Then we would have progressed into the pen, still on lead. First time would have been short: walk into the pen, walk past the animals one time, walk out and reward. Maybe only once that day, depending on the reaction of the dog. Later we do it again-short, sweet, and positive. Lather, rinse, and repeat.

We take little steps. If the dog has any close calls on lead, we back up and work reinforcing success, back to where things start to get tense.

Obviously this is really crappy TV. No one is going to be entertained by multiple repeats of little successes, a few pets and treats, and a long period of time with no drama. Drama is what sells TV. If we do things right, there is no drama.

By taking the long way around, we do important things. We set the dog up to succeed. We reduce, not increase, stress. We show the dog the needlessness of the former behavior. And we don’t stress the livestock. No summoning of a demon that we have to somehow banish. No eye of newt or any other weird ingredients, no spells or scrolls - or fear - needed. Patience and understanding and redirection. There is no collateral damage. Everyone stays safe.

Is this infallible? Nope. Nothing in life is. Sometimes, despite patience and compassion and great technique, our efforts are not enough. Some animals have more baggage than we even understand. In some cases medication, under the care of a Veterinary Behaviorist, is needed. Other times, despite our best, the only answer is compassionate and humane management.

I can’t say for certain exactly what happened during this entertainment production. We have only seen the edited footage that the production company thought was entertaining and acceptable. There may have been far more taking place. But the practices we have been shown are less entertainment than they are indications of poor choices-or at least poor practices. In this case is seems that two basic principles were disregarded: don’t make things worse and be aware of collateral damage. 

As we go forward and this case develops, let’s not wait for the outcome to learn a vital lesson: Take care not to cause damage, even when your intentions are noble, and don’t summon what you can’t banish.

Thursday, March 3, 2016

Do you and your dog resonate?

Humans and dogs give and take. Sometimes this giving and taking is in sync, it is resonant. The two parties, you and your dog, are part of a moving, fluid giving and taking. You move, act, feel together. Neither of you is really leading the walk or activity, but you both get where you are going. Neither of you is making conscious decisions-the resulting arrival is cooperative and seemingly the natural consequence of just being.

Dissonance is just the opposite. You zig when you dog zags. You stop and he goes. You don't quite get in step, and despite a lot of effort, you never get anywhere.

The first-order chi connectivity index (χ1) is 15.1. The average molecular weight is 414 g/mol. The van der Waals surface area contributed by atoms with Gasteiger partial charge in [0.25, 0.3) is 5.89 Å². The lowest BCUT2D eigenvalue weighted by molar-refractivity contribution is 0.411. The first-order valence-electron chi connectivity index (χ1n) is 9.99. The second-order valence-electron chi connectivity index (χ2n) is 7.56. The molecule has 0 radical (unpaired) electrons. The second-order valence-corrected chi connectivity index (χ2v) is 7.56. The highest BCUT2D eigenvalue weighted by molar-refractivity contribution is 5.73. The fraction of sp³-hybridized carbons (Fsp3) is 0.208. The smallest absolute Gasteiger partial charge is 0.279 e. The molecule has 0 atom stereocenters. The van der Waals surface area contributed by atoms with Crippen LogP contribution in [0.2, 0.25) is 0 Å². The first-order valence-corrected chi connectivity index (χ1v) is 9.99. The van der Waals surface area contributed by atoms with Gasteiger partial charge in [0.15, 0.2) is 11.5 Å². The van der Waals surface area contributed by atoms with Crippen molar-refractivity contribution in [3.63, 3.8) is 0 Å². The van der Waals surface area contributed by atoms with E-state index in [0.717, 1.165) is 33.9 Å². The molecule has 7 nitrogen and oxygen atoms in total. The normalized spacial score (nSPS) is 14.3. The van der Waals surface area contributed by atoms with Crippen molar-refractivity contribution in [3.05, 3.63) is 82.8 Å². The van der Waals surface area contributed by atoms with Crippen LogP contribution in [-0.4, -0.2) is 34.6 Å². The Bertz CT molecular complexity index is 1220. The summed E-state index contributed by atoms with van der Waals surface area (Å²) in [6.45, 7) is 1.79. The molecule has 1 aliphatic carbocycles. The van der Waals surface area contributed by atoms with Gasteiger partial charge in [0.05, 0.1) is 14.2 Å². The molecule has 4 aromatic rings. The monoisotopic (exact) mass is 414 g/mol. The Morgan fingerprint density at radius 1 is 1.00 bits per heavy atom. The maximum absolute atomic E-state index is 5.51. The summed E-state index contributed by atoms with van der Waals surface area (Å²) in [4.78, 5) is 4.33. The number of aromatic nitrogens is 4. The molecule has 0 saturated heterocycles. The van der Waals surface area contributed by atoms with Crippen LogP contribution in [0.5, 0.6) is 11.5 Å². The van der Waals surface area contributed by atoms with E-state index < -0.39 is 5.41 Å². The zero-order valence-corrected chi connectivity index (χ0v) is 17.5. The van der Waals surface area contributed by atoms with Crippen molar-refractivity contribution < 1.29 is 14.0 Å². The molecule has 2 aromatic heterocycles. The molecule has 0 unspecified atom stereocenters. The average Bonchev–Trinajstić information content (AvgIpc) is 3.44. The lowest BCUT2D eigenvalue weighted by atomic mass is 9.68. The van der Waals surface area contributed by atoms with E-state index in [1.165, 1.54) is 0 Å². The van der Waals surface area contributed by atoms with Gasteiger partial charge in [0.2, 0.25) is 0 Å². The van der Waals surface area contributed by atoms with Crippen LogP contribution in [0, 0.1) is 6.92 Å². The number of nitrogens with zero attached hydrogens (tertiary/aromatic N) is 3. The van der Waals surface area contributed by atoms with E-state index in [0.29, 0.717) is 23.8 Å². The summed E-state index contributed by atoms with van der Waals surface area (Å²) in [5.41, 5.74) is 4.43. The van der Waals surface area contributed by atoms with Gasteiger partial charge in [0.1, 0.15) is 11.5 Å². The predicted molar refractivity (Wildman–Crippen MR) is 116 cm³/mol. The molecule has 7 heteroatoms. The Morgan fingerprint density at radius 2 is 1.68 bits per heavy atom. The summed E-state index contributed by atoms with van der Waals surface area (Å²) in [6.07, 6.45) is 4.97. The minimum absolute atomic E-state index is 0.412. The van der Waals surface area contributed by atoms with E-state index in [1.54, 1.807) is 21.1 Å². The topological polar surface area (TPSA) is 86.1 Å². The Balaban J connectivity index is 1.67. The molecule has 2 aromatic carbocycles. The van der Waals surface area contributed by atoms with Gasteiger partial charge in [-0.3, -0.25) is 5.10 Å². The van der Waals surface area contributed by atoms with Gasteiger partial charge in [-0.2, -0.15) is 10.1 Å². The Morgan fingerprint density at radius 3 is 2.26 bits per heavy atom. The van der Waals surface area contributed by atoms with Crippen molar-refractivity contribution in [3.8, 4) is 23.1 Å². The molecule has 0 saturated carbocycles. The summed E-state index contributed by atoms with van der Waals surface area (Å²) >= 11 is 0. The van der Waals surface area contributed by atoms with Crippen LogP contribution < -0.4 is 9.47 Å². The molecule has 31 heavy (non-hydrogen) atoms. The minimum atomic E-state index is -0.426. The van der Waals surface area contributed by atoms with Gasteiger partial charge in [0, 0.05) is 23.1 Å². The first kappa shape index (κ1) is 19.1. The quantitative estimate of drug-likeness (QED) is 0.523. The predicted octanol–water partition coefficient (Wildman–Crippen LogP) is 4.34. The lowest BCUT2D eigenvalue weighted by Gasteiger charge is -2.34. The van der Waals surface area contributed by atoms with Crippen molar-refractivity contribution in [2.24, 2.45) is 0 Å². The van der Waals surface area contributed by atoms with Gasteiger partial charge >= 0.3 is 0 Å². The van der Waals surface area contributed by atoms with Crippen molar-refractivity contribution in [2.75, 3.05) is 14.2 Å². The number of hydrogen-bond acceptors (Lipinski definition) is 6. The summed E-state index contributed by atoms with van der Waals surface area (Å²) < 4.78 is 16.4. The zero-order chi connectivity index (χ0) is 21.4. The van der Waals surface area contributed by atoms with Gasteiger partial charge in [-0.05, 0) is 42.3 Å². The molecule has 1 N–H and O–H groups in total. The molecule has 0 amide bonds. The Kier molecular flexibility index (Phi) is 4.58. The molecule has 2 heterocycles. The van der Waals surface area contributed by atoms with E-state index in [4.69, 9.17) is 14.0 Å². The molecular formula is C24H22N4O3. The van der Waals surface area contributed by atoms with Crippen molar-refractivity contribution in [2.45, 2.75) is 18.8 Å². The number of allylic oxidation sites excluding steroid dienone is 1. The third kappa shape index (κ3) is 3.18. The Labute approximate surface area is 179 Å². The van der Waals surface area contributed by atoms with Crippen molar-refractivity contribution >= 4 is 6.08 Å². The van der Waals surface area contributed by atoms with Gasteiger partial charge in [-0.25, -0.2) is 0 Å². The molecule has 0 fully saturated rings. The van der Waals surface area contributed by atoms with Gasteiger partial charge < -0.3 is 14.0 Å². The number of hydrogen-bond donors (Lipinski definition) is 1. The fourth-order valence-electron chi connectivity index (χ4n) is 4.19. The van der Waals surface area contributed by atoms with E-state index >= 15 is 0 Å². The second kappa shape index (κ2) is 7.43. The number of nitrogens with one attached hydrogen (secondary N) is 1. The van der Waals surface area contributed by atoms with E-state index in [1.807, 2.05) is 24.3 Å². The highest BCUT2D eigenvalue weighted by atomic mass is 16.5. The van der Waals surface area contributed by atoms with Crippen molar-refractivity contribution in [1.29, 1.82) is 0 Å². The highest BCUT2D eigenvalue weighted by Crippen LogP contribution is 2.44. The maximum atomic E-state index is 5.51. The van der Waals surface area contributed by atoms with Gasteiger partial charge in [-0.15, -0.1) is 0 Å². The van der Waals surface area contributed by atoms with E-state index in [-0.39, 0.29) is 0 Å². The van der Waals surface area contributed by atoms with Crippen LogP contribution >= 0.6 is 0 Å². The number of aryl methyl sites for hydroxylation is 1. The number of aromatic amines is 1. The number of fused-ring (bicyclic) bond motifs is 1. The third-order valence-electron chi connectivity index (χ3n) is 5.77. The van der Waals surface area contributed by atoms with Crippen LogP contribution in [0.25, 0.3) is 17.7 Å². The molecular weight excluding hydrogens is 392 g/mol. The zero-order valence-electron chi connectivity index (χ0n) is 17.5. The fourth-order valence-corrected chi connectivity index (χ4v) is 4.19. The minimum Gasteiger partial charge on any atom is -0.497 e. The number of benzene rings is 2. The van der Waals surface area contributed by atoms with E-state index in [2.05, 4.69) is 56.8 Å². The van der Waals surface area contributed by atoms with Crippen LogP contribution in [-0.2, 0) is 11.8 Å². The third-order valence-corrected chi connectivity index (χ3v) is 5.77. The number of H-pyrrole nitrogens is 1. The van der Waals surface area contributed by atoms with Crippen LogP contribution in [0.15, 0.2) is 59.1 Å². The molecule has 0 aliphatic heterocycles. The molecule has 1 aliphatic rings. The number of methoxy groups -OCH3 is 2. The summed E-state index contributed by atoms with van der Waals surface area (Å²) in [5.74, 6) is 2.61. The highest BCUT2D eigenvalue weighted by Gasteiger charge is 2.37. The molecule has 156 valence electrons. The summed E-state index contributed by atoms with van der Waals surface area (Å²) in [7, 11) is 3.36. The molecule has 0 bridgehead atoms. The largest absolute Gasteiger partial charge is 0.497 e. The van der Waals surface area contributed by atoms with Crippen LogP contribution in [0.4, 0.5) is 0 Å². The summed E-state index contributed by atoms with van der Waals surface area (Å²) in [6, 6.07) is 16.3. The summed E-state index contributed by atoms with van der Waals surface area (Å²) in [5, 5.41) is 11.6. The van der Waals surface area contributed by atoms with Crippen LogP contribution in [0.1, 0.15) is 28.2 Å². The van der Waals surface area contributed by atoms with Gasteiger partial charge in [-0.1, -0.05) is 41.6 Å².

In dogs, dissonance builds walls. Walls between them and other dogs, between them and humans, between the self that they show and the self they wish to be. Aggression and fear are symptoms of dissonance.

Dogs are social creatures, and for the most part they want positive input and social connection with both other dogs and with humans. After all, with a history of somewhere over 15,000 years together, there are social ties that keep them from avoiding us, even when perhaps they should. The desire for constructive, positive social contact can help balance whatever dissonance has driven them into building a wall between themselves and the “outside” world.


 Developing a relationship with a dog, particularly a dog that has built a wall of aggression or fear, means I have to build resonance. I have to establish a reciprocal interaction with the dog. Working with a seriously aggressive or fearful dog takes clear and complex give and take. I have to safely let the dog know that I am not a threat, and not a danger. I also have to let them know, without frightening or “dominating” them, that they cannot make me go away. They cannot frighten me. The worst they will get from me is a removal of my attention.

I have at times referred to this process as “push-pull”. The germ of it began when, years ago, I saw Monty Roberts at an early exhibition working with horses. He had/has a technique that he called “join up”. In his world, “join-up” was a process by which he drove the subject horse away from him by using body position and motion to appear threatening. He then changed his position and motion in a way that the horse interpreted as soliciting contact. By alternately appearing as a potential threat, followed by welcoming the horse, the horse appeared to become more accepting of Roberts. Finally the horse, who started the demonstration shying away from Roberts but was unable to flee due to the round pen they were in, appeared to develop a relationship with Roberts that let him approach, interact, and guide the horse.